Thursday 23 November 2017

Woman found guilty of rape in hotel toilet

Patricia McDonagh

AN Irish nurse was yesterday found guilty of raping another woman in the toilet of one of Australia's most popular hotels.

Dublin-born Anne-Marie O'Loughlin (25) was convicted of two counts of digital rape and one of the deprivation of liberty of a woman at Caxton Hotel in Brisbane last year.

A 12-man jury at Brisbane District Court found Ms O'Loughlin, who had pleaded not guilty to all charges, not guilty of a fourth charge of sexual assault.

O'Loughlin, who had been working as a registered nurse while in Australia, was remanded in custody and will be sentenced in the New Year.

She had been allowed to stay in Australia on a criminal charge visa while awaiting the trial, and would have returned to Ireland on Monday if she had been acquitted.

The five-day trial heard O'Loughlin digitally raped the 34-year-old Brisbane woman in the female toilets of the Caxton Hotel on November 29, 2009.

The victim, who cannot be named for legal reasons, told the court that although she kissed O'Loughlin in the toilets for up to three minutes, she had not given consent for O'Loughlin to pull up her top and bra and touch her breast.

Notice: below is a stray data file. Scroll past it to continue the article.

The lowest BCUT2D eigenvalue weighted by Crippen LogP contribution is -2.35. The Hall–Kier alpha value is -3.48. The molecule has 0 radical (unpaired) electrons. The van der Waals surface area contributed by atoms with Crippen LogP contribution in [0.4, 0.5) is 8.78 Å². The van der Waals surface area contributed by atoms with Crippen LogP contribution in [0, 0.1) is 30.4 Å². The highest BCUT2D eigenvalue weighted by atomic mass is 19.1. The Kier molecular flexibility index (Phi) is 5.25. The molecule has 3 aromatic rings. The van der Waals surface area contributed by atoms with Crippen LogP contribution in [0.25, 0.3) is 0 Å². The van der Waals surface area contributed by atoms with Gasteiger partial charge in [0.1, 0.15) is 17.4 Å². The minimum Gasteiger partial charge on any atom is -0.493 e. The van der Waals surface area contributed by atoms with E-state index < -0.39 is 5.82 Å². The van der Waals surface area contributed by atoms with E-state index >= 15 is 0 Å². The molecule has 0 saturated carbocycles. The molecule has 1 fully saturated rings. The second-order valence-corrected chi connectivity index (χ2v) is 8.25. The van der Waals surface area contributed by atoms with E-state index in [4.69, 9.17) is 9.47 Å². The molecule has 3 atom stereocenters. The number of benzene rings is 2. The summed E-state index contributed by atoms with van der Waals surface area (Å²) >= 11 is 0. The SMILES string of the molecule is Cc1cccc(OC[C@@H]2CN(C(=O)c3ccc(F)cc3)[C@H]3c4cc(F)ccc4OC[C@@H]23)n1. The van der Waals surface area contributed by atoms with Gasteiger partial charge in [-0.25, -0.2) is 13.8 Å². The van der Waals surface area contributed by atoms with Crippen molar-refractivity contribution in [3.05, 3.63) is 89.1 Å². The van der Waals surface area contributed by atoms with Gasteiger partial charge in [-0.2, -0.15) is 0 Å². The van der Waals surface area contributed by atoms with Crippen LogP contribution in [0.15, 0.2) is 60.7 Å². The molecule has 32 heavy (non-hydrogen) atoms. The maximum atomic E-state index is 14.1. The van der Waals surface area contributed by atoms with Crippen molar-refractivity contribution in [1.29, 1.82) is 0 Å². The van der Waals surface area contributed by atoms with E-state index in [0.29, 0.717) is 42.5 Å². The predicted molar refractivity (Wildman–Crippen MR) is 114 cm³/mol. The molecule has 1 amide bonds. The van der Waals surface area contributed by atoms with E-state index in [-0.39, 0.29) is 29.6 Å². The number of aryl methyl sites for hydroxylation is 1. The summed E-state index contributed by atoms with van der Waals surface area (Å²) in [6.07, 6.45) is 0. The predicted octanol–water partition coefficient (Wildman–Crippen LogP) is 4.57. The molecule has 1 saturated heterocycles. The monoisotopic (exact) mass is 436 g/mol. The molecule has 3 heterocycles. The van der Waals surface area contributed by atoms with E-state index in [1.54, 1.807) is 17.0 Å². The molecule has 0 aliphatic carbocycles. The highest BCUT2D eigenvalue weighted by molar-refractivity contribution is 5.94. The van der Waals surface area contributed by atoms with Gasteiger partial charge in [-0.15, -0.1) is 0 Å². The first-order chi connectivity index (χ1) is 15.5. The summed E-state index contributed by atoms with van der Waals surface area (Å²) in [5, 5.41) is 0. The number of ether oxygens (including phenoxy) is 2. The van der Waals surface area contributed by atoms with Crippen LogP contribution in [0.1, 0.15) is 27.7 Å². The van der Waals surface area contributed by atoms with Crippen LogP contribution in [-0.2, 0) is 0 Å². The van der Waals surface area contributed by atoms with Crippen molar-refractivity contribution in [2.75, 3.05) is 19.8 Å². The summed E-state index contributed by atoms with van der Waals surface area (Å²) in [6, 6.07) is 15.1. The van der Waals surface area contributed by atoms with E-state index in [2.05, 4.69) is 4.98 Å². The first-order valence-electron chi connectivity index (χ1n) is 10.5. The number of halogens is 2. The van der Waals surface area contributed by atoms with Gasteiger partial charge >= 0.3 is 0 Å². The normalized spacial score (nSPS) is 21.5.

She conceded under cross-examination that she had not screamed "no" or "don't do that", but said she had not consented to being digitally penetrated by Ms O'Loughlin.

The court also heard evidence from the victim's husband, who said he was extremely upset after his wife emerged from the toilets and told him what had happened.

He called police and tried to detain O'Loughlin outside the hotel.

In a police interview played to the jury, O'Loughlin said she had no memory of kissing the woman but admitted it was possible. She claimed it was not in her nature to force someone to have sex.

But prosecutor Chris Minnery argued that Ms O'Loughlin had lied to police.

He told the jury that DNA found underneath three of the Irishwoman's fingernails linked her to the victim.

Barrister Damian Walsh, for O'Loughlin, said he wanted an adjournment so he could get a psychological report to put before the court.

Judge David Reid agreed a report would be useful and adjourned the trial until next Friday, when a sentence date is likely to be set for the middle of February.

Irish Independent

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